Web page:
Lifeline Online Newsletter
July / August 2001
News for the investigators, staff and associates of the Schiefelbusch Institute for Life Span Studies
The Life Span Institute at the University of Kansas
1052 Dole Human Development Center
1000 Sunnyside Avenue
Lawrence, KS 66045-7555 (785) 864-4295 TDD (785) 864-5051
News headlines and briefs
· Steve Warren became the Director of the Life Span Institute on August 1
Looking Ahead and Thanks to Steve Schroeder - Steve Warren (see below)
· Update on LSI support survey - Steve Warren (see below)
· ****Mark your calendars! Celebrate Steve Schroeder on Saturday, September 22, beginning at 5:30 p.m. at the KU Alumni Center. If you haven't received your invitation, Contact Cindy Roberts.
· Steve Schroeder will be the UAP Director until a permanent replacement is hired. The Director of the University Affiliated Program search has been reopened. See position announcement at http://www.lsi.ukans.edu/lsi/employment/UAPdirector.htm
· Professor Tenko Raykov will be a visiting research professor at KU this fall. He will be housed in the Life Span Institute and available for consulting on LSI research projects. See Research Design and Analysis column below.
· The Director of the Research Design and Analysis Unit search has been reopened. See position announcement at http://www.lsi.ukans.edu/lsi/employment/RDAdirector.htm
· 2001-2002 Research Development Fund Competition - Contact Paul Diedrich by September 4 if you will be submitting a proposal. See Project Development column below
· Kansas Colloquia on Intellectual and Developmental Disabilities (our new lecture series) invites first two distinguished lecturers for Spring 2002 (see below)
· Steve in China from September 7-18. Steve Warren will lead a delegation sponsored by the American Association on Mental Retardation and the People to People Ambassador Program. They will visit research centers, programs, hospitals, and schools that deal with mental retardation and developmental disabilities.
· Bremby and White on the radio - Both Rod Bremby of the Work Group and Glen White of the Research and Training Center were featured on recent editions of an award-winning National Public Radio series Kansas Kids: a Prescription for Change. Rod was interviewed for a program on mentoring at http://www.kansaskidshealth.org/archive/Mentoring/ and Glen talked about overcoming disabilities at http://www.kansaskidshealth.org/archive/Disabilities/. Contact Karen Henry at email@example.com if your project would be a good subject for this series.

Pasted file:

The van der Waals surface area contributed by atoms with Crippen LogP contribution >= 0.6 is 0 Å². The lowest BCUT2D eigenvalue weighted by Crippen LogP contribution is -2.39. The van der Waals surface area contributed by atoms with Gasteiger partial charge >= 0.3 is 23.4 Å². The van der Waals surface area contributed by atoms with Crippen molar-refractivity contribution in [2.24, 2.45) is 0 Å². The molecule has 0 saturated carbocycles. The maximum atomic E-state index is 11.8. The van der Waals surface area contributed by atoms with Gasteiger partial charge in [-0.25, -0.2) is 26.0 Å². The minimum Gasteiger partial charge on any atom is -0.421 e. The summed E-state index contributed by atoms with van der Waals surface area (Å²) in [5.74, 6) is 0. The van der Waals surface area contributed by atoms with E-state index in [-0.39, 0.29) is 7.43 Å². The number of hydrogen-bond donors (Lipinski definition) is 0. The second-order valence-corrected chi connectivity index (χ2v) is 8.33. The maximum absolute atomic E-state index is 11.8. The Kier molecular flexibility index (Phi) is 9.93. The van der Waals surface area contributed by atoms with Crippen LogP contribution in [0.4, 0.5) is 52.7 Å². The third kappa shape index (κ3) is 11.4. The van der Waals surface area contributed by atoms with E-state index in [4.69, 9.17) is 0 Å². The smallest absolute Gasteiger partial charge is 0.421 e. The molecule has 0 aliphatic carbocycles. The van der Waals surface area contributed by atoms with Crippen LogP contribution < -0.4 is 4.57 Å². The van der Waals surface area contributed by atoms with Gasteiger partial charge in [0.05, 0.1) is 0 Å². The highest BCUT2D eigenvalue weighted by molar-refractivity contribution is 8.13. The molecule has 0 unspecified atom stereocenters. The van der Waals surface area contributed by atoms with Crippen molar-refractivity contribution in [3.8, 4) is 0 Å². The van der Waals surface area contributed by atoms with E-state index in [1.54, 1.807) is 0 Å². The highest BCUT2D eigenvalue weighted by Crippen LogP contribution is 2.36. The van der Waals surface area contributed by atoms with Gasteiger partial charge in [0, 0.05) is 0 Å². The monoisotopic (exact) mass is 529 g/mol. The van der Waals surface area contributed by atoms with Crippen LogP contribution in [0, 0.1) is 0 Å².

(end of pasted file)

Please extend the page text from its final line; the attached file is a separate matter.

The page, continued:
· Don Baer was again honored by his colleagues with the AAMR 2001 Distinguished Researcher award. Don is the Roy A. Roberts Distinguished Professor of HDFL and Psychology and an LSI Senior Scientist
· The Research and Training Center on Full Participation and Independent Living's Reporting and Writing about People with Disabilities (5th edition) won Best Resource on Speaking with Awareness by VSA arts. Updated version (6th ed. published later this year). The RTC estimates that they have sold over a million copies of this publication and it is cited by the AP as the definitive resource for journalists.
· Matt Reese was recently awarded the Education-AAMR Region V award at it's meeting in San Antonio. Matt is the Director of Training of the Child Development Unit (CDU).
We have lost two former colleagues in the last few months who were both highly regarded professionally and personally.
Earl C. Butterfield, who was associated with the MRD at KUMC in its first decade, died on April 26. He was retired from the University of Washington since 1997. Widely published, he also served as editor or co-editor on four books, was the editor of the American Journal on Mental Retardation from 1985-1993, and the Advisory Editor for Contemporary Psychology 1982-94. His honors included the Edgar Doll Award and the presidency of the American Psychological Association's Division of Mental Retardation.